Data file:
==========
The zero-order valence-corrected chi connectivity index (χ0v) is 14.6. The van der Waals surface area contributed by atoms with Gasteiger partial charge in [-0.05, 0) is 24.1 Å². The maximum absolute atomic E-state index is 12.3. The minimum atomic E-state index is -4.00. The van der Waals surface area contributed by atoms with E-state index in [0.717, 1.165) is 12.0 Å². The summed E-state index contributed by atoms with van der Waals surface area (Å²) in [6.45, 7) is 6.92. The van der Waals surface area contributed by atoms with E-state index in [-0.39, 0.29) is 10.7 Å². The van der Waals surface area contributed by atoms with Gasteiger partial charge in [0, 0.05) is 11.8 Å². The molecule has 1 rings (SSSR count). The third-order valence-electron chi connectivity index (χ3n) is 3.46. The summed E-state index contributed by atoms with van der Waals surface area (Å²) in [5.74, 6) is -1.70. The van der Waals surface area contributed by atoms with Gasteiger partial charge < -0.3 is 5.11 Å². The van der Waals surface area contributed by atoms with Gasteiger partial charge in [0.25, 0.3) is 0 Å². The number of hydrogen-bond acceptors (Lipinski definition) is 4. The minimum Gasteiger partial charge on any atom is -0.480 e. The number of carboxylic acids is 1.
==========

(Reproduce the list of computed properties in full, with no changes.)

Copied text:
The zero-order valence-corrected chi connectivity index (χ0v) is 14.6. The van der Waals surface area contributed by atoms with Gasteiger partial charge in [-0.05, 0) is 24.1 Å². The maximum absolute atomic E-state index is 12.3. The minimum atomic E-state index is -4.00. The van der Waals surface area contributed by atoms with E-state index in [0.717, 1.165) is 12.0 Å². The summed E-state index contributed by atoms with van der Waals surface area (Å²) in [6.45, 7) is 6.92. The van der Waals surface area contributed by atoms with E-state index in [-0.39, 0.29) is 10.7 Å². The van der Waals surface area contributed by atoms with Gasteiger partial charge in [0, 0.05) is 11.8 Å². The molecule has 1 rings (SSSR count). The third-order valence-electron chi connectivity index (χ3n) is 3.46. The summed E-state index contributed by atoms with van der Waals surface area (Å²) in [5.74, 6) is -1.70. The van der Waals surface area contributed by atoms with Gasteiger partial charge < -0.3 is 5.11 Å². The van der Waals surface area contributed by atoms with Gasteiger partial charge in [0.25, 0.3) is 0 Å². The number of hydrogen-bond acceptors (Lipinski definition) is 4. The minimum Gasteiger partial charge on any atom is -0.480 e. The number of carboxylic acids is 1.